This U.S. Coast Guard graphic shows a pattern flown by an aircraft searching for the missing plane. (U.S. Coast Guard via Twitter)

Authorities called off Wednesday’s search for the pilot of a missing Cessna airplane that went down near Washington state’s Olympic Peninsula. The U.S. and Canadian Coast Guards helped scour more than 1,000 square miles for the small plane that had taken off from Ketchikan the day before.


A man piloting a single engine Cessna radioed for help around 4:40 p.m. local time Tuesday. He reported he was about five miles north of Port Angeles, Washington and could see the boat traffic below.

“Right in the middle — I’m out here by — there’s a boat going by. There’s a tanker getting drug. I’m out in the middle. I’m going down now. I’m going into the water,” the unnamed man called out over the radio.

Coast Guard spokesperson Petty Officer Steve Strohmaier said Wednesday morning that units were activated to help search both from the air and water.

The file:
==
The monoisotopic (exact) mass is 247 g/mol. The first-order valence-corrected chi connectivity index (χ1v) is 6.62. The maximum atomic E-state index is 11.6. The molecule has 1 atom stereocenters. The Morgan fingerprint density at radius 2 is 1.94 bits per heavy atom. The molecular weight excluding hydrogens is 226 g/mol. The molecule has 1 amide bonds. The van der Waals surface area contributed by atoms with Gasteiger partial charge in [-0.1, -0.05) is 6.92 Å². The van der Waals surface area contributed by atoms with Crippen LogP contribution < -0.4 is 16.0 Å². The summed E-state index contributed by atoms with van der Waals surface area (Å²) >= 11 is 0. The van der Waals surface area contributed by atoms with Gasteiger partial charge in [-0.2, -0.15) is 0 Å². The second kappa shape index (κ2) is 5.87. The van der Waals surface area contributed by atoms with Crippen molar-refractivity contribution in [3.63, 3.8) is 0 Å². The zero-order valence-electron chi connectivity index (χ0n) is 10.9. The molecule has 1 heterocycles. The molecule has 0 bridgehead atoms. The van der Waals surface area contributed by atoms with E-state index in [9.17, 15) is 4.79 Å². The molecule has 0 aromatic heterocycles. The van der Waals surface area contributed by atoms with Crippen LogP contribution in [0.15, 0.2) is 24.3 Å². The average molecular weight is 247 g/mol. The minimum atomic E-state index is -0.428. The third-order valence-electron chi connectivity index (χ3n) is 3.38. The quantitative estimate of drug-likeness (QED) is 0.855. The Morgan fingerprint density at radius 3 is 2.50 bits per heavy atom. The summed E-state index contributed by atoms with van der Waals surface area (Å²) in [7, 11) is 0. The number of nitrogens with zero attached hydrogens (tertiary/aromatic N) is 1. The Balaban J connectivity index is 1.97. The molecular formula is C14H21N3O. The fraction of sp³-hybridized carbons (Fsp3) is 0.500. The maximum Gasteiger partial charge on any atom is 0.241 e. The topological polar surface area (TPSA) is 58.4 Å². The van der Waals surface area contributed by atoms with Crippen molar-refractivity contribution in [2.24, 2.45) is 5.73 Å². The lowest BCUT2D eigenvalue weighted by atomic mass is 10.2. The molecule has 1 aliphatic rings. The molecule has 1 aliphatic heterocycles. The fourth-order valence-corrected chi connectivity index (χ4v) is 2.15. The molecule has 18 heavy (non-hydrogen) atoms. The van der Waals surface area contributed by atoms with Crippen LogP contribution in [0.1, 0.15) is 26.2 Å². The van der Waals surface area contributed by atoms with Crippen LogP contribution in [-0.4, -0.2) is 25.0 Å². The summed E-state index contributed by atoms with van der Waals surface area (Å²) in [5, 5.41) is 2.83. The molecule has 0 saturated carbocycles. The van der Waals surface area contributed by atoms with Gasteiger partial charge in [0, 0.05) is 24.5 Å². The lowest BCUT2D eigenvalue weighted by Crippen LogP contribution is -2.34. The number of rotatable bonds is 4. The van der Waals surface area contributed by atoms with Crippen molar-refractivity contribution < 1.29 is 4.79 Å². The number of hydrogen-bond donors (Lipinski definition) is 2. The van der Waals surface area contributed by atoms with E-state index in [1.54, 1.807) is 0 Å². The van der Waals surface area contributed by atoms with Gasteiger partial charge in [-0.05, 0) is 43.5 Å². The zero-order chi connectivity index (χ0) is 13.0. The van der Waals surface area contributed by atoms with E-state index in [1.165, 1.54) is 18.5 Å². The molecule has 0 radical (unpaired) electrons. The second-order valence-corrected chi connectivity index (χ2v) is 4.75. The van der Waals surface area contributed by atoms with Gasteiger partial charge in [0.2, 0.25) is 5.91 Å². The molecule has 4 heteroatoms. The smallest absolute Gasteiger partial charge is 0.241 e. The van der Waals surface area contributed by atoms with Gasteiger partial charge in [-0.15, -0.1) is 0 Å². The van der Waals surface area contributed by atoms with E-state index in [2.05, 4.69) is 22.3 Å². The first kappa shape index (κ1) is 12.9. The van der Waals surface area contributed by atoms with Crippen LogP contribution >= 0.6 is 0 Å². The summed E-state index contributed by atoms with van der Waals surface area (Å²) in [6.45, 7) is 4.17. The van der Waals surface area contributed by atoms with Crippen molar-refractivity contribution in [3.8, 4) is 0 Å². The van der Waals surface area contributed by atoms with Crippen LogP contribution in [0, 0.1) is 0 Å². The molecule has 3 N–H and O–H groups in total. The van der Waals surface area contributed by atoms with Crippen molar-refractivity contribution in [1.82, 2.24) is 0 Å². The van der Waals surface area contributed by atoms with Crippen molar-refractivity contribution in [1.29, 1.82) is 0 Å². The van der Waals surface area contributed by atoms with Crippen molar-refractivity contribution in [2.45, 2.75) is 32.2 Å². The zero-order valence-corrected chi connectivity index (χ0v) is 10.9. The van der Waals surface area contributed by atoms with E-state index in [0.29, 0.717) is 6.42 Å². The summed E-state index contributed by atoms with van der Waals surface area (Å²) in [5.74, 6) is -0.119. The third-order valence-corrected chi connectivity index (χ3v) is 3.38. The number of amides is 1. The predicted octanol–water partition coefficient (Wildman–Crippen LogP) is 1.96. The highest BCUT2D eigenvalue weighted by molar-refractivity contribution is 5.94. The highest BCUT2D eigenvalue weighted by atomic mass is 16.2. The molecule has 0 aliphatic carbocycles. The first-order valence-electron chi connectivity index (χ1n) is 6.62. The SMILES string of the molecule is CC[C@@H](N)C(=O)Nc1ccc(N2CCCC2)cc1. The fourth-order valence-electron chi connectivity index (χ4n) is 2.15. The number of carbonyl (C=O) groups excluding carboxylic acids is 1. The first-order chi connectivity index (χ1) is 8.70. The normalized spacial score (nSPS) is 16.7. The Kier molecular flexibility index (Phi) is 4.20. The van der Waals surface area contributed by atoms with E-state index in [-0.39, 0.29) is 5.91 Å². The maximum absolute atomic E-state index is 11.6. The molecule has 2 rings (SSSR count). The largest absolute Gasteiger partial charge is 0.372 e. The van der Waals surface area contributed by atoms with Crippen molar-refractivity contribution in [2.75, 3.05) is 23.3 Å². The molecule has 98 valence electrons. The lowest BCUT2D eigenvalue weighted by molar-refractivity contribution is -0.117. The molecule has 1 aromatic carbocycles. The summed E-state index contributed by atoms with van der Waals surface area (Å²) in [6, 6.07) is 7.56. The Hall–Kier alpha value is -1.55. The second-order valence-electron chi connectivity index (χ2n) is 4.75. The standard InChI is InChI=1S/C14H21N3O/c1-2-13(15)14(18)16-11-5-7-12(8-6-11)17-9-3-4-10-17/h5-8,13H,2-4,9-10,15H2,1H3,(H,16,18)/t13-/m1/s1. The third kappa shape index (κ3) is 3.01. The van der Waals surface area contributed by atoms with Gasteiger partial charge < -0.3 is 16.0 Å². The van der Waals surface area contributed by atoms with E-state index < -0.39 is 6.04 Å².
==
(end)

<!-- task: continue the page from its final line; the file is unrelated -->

“We also received help from our Canadian partners up north and as well as a Naval Air Station helicopter from Whidbey Island,” he said.

He says Coast Guard vessels from both nations used infrared cameras and radar to search for the lost plane over two days.

But as dusk fell Wednesday, Strohmaier says the search was called off.

“It’s very unfortunate and tragic that we have not been able to find any parts of the plane or anything in regards to the missing man,” Stromeier said Wednesday afternoon.

He added the search may resume if more information becomes available.

The Coast Guard said the aircraft was flying from Ketchikan to Port Angeles, Washington. Authorities have not released the name of the missing pilot or the Cessna’s tail number. But Strohmaier says authorities are in touch with the man’s family.

This story has been updated.